May 13, 2017 4:55 am JST

In sharp reversal, Sino-American trade relations improve

Both gain via concessions on beef imports, Belt and Road Initiative

TAKESHI KAWANAMI and ISSAKU HARADA, Nikkei staff writers

WASHINGTON/BEIJING -- It was only months ago that the world's two-largest economies seemed headed toward an open trade war. Now China has agreed to import American beef and financial services in exchange for Washington's assistance on building an economic zone stretching to Europe and Africa.

'More than in all history'

"This is more than has been done in the whole history of U.S.-China relations on trade," U.S. Commerce Secretary Wilbur Ross said Thursday, calling the details of the trade deal revealed that day a "herculean accomplishment."  

The 10-point initial agreement is part of a 100-day plan to resolve trade imbalances reached by Presidents Donald Trump and Xi Jinping during their summit early last month. The deal fully lifts the Chinese ban on U.S. beef enacted due to fears of mad cow disease. It also grants more access to American credit rating agencies, bond underwriters and other financial service businesses.

Meanwhile, the U.S. will support Chinese procurement of liquefied natural gas and send representatives to attend China's Belt and Road Forum in Beijing, which begins Sunday. The Belt and Road Initiative refers to a plan to create an economic zone stretching all the way to Europe and Africa by land and sea.

It took much less than 100 days to produce these results since the Trump-Xi summit wrapped up April 7, an outcome seen as in line with both sides' expectations. Eliminating trade imbalances was one of Trump's premier promises on the 2016 campaign trail. He also needed a diplomatic victory to distract from the cloud surrounding his abrupt dismissal of his FBI chief, James Comey.

Candidate Trump promised to label China as a currency manipulator and slap a 45% retaliatory tariff on the country's exports. But the two sides have been finding common ground on North Korea, and now they are deepening economic ties as well.

China the real winner?

Beijing also has much to gain. For one, the arrangement upends the idea that the U.S. and China will launch a trade war, Vice Commerce Minister Yu Jianhua said Friday.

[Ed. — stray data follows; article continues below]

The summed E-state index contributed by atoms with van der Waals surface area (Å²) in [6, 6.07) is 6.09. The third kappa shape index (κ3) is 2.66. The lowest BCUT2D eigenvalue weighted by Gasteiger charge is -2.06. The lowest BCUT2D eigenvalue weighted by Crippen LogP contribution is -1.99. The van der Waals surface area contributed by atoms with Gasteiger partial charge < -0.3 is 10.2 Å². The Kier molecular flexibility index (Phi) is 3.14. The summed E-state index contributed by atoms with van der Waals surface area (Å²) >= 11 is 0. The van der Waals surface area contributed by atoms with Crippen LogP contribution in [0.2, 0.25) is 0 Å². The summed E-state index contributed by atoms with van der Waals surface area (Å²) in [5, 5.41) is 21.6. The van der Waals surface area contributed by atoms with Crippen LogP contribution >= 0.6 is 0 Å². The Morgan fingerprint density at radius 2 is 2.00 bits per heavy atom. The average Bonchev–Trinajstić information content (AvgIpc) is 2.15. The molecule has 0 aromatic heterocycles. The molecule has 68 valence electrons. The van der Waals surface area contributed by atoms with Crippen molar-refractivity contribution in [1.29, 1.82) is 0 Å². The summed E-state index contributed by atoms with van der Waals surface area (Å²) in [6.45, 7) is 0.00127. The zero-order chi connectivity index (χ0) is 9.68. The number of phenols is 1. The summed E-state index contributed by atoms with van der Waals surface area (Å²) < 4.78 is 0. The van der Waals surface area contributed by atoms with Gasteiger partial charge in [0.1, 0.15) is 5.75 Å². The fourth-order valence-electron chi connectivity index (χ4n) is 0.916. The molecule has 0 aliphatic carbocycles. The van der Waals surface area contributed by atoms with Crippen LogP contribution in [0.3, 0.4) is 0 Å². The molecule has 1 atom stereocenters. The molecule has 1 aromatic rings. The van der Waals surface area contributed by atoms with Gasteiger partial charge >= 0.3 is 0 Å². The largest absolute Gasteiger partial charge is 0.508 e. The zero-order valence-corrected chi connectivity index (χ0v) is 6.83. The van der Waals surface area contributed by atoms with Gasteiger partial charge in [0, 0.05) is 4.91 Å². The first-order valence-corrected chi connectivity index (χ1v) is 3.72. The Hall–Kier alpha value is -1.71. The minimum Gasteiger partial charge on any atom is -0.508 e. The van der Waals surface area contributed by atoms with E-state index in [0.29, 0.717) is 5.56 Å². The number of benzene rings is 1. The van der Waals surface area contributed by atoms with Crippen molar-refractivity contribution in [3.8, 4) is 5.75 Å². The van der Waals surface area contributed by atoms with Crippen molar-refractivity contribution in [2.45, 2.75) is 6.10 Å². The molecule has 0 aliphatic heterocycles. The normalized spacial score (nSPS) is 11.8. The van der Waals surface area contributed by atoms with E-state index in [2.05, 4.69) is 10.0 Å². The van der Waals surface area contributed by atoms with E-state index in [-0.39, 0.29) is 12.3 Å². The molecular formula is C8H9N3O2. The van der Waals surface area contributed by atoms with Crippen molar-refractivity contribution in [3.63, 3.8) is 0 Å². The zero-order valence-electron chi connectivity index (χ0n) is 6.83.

For Xi, a stable bilateral relationship is the top foreign policy priority heading into this fall's twice-a-decade Communist Party congress. Not only did he achieve visible progress on that front, he also brought Washington on board his Belt and Road Initiative.

The opening of the mainland China market to U.S. beef and financial services may seem like a painful concession at first glance, but China may in fact have gotten the better part of the deal. Beijing had already decided to lift the import ban on American beef in September, before Trump was elected. All China did was save the initiation of imports for the next administration.  

The opening of the bond market could bring in U.S. institutional investors, which may stem the capital flight that troubles the Chinese government.

Still just a beginning

Beijing and Washington also said Thursday that they will open a comprehensive economic dialogue this summer with the aim of working out a yearlong plan. The current agreement does not address China's dumping of excess steel and other areas of concern in Washington.

American beef and LNG exports alone will do little to close the trade deficit against China, which has ballooned well past $300 billion for each of the past few years. Ross said coming trade negotiations will touch on at least 500 points.

Japan and the U.S. also held economic talks last month in Tokyo. There, the Americans had also wanted a preliminary 100-day plan, but the Japanese apparently refused. Later, Ross said the U.S. "can no longer sustain" the swollen trade deficit with Japan.  

But with China, which accounts for half of America's trade deficit, Washington is now assuming a starkly different attitude. Ross's Department of Commerce predicts that the gap will improve within the year. If the two titans become more allied economically, that could also affect the bilateral free trade agreement the U.S. seeks to forge with Japan.

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